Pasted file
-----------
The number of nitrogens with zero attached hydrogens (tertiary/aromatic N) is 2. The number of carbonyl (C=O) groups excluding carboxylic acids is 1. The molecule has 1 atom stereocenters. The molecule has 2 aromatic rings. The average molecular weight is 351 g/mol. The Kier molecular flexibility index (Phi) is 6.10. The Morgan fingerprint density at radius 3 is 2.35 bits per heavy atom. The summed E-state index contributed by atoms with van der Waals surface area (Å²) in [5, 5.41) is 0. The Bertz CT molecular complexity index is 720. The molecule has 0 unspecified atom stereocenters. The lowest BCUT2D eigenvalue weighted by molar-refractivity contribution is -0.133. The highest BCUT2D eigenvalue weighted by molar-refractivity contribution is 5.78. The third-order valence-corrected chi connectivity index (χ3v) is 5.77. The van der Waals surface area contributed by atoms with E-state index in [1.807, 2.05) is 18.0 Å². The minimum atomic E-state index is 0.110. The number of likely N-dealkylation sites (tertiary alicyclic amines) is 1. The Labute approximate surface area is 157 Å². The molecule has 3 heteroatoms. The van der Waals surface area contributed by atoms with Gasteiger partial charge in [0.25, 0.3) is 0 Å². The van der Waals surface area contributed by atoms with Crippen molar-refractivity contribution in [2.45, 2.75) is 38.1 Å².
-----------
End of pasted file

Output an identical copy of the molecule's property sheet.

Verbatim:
The number of nitrogens with zero attached hydrogens (tertiary/aromatic N) is 2. The number of carbonyl (C=O) groups excluding carboxylic acids is 1. The molecule has 1 atom stereocenters. The molecule has 2 aromatic rings. The average molecular weight is 351 g/mol. The Kier molecular flexibility index (Phi) is 6.10. The Morgan fingerprint density at radius 3 is 2.35 bits per heavy atom. The summed E-state index contributed by atoms with van der Waals surface area (Å²) in [5, 5.41) is 0. The Bertz CT molecular complexity index is 720. The molecule has 0 unspecified atom stereocenters. The lowest BCUT2D eigenvalue weighted by molar-refractivity contribution is -0.133. The highest BCUT2D eigenvalue weighted by molar-refractivity contribution is 5.78. The third-order valence-corrected chi connectivity index (χ3v) is 5.77. The van der Waals surface area contributed by atoms with E-state index in [1.807, 2.05) is 18.0 Å². The minimum atomic E-state index is 0.110. The number of likely N-dealkylation sites (tertiary alicyclic amines) is 1. The Labute approximate surface area is 157 Å². The molecule has 3 heteroatoms. The van der Waals surface area contributed by atoms with Gasteiger partial charge in [0.25, 0.3) is 0 Å². The van der Waals surface area contributed by atoms with Crippen molar-refractivity contribution in [2.45, 2.75) is 38.1 Å².